Adopting a child, as rewarding as it can be in the end, can also be fraught with frustration and confusion throughout the enduring process. One cause of this is the over forty applicable legal rules that can make crafting an adoption petition a meticulous task, yet one often overlooked rule regarding putative fathers can derail even the tidiest petition.
In brief, the term “putative father” means a biological father of a child who, who has not filed a petition to establish paternity of the child or who has not established paternity of the child. This could also be the man that a woman alleges is the father of her child. While some might assume that a putative father or unmarried father with no established legal link or paternity to a child has no rights in regards to the child, this is actually not the case.
For example, if an unmarried woman gives birth in the state of Tennessee and wishes to put the child up for adoption, the woman is legally obligated to get consent from the child’s biological father. Additionally, any biological father can assert his paternity to the child and attempt to establish a relationship with him or her and be legally recognized as the child’s parent. To accomplish this, Tennessee maintains what is called a Putative Fathers registry where biological fathers can claim their paternity to the child. This database allows biological fathers to register their information about themselves, the birth mother, and the child if and when the child is placed for adoption. When a child is put up for adoption, an inquiry must be made to the Putative Fathers registry, and if the biological father is registered there he will be notified and will have the opportunity to assert his paternal rights. This is also why it is so important to pay close attention to Tennessee’s adoption rules requiring an inquiry to the Putative Fathers registry.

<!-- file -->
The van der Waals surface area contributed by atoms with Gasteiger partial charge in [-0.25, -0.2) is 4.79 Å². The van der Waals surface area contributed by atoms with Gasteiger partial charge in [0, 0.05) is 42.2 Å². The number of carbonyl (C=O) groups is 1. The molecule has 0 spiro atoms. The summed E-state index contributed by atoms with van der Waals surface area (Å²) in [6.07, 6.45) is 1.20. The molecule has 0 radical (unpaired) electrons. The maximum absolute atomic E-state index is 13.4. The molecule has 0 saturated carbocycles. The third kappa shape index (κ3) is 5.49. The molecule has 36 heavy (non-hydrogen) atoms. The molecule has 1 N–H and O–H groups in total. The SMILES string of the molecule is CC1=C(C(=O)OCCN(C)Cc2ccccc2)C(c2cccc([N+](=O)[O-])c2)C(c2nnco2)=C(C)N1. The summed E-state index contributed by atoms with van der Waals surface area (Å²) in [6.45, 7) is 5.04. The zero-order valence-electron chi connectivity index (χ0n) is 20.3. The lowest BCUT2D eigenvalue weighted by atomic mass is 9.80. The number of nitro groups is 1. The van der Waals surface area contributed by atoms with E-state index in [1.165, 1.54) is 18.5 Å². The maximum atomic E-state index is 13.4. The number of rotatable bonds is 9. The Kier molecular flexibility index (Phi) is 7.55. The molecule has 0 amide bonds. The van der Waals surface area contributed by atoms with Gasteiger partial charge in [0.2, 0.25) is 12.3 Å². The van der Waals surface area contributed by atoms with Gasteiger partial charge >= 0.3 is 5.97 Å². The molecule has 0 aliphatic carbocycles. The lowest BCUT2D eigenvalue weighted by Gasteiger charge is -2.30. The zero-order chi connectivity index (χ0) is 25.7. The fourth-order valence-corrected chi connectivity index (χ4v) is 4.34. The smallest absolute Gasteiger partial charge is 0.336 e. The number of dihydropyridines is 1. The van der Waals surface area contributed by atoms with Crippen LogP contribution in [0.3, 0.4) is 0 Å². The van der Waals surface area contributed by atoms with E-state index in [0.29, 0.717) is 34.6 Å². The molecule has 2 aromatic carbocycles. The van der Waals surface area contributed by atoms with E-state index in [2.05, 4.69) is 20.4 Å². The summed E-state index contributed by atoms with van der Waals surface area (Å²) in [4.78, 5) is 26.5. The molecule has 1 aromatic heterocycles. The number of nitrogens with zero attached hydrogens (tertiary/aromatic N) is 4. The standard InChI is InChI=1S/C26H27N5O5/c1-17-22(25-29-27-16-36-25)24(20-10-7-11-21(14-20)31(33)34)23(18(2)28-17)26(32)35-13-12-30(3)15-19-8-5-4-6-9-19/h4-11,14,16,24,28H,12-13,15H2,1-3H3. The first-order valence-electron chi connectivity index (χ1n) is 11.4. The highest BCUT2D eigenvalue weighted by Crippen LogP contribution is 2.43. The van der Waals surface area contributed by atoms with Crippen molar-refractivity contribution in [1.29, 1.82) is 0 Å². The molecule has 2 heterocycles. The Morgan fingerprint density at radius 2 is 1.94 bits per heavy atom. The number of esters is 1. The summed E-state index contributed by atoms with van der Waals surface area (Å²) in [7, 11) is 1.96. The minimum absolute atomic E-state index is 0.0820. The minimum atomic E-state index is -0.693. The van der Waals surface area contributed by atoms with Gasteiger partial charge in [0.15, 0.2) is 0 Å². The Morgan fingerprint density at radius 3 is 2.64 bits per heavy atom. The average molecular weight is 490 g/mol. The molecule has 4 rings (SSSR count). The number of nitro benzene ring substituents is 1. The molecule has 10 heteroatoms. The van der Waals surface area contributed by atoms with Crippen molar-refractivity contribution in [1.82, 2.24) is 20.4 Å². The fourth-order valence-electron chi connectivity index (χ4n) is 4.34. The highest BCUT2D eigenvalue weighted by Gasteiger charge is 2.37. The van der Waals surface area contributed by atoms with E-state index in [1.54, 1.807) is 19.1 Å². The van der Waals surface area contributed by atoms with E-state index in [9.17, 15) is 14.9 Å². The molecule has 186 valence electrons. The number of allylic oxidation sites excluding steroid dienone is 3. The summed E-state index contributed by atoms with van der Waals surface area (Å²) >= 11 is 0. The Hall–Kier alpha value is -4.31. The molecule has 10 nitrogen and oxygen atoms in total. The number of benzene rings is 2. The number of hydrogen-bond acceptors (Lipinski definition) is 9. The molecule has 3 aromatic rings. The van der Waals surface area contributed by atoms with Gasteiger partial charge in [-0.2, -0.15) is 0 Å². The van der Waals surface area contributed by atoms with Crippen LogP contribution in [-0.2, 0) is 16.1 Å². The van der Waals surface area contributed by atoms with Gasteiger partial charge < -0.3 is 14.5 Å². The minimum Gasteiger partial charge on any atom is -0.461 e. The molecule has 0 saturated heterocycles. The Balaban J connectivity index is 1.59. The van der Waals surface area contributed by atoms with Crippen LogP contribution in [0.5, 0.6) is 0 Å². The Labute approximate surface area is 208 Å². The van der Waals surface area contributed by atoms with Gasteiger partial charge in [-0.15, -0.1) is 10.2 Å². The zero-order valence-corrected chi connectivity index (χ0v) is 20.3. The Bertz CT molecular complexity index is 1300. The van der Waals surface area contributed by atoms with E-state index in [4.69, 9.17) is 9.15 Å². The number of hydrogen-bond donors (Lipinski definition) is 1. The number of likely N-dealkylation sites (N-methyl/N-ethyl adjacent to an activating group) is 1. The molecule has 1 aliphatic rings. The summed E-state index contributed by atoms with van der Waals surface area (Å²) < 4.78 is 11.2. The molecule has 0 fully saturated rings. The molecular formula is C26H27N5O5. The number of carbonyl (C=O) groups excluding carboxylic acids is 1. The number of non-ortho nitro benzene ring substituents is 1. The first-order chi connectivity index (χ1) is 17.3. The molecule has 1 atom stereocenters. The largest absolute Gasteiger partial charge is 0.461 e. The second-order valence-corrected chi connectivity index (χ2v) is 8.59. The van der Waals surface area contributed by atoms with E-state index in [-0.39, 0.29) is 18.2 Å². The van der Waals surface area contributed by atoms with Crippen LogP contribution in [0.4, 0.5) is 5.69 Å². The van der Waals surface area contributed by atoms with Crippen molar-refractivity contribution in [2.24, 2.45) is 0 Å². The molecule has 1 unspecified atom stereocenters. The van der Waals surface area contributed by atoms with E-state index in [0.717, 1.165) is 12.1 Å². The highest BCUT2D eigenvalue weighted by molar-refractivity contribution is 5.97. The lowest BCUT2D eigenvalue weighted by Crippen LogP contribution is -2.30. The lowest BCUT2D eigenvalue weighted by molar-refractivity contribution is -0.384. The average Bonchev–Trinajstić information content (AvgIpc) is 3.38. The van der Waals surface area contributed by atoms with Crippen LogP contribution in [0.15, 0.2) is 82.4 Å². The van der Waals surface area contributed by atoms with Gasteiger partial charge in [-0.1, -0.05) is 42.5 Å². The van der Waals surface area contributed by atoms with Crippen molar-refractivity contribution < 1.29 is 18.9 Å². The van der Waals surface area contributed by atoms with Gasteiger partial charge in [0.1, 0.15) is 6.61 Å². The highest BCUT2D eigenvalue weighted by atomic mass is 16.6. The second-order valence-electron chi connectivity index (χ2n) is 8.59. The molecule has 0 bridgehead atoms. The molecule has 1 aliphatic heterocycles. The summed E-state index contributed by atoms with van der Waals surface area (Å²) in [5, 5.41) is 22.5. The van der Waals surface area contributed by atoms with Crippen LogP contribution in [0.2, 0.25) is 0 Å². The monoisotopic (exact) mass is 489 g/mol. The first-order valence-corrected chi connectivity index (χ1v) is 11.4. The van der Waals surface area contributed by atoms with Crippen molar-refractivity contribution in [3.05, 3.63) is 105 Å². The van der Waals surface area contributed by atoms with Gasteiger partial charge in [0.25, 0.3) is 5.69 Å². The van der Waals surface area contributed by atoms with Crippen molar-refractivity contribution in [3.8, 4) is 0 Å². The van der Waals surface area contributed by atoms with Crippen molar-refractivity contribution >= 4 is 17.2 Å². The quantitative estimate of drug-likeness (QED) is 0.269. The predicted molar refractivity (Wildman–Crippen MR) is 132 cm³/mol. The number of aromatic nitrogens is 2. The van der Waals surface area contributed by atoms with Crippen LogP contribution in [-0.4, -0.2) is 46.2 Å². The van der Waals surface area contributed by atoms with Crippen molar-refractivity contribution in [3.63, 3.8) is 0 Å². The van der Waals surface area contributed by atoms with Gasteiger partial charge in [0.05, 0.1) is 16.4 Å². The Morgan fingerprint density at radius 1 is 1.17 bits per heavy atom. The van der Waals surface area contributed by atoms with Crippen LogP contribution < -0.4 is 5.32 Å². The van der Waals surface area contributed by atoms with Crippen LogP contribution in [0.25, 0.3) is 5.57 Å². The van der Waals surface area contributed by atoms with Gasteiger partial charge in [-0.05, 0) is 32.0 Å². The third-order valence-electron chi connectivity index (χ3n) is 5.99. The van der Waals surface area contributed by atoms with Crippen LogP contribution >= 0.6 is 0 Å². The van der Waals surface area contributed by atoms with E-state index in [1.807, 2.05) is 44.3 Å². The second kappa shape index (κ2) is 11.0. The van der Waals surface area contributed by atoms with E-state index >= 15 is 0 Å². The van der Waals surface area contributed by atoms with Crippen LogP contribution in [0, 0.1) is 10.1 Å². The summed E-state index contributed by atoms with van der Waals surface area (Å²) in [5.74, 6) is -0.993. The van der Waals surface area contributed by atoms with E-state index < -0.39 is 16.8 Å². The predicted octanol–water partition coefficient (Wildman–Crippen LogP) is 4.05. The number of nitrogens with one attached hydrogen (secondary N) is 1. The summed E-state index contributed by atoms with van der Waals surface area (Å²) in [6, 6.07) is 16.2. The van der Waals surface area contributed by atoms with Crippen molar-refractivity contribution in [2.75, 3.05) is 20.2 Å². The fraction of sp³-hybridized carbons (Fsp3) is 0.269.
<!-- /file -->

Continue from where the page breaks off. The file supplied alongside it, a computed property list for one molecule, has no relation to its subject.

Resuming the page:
Even when it is undisputed who the biological father is, (typically because he was married to the birth mother at the time the child was born, and the father’s name is on the birth certificate) an inquiry to the Putative Fathers registry must be made. This is also the law even if the undisputed biological and legal father is consenting to the adoption, such as in a step-parent adoption, still, an inquiry to the Putative Fathers registry must be made. Fortunately, an inquiry to the registry is as simple as completing a free online form accessible at the Tennessee Putative Father registry website, ensuring all adoption petitions are putative-inquiry-positive.
If you or a father you know have questions about parental rights in an adoption case, call 865-637-6550 to schedule a case assessment with a Held Law Firm attorney.
Citations: Tenn. Code Ann. 36-1-117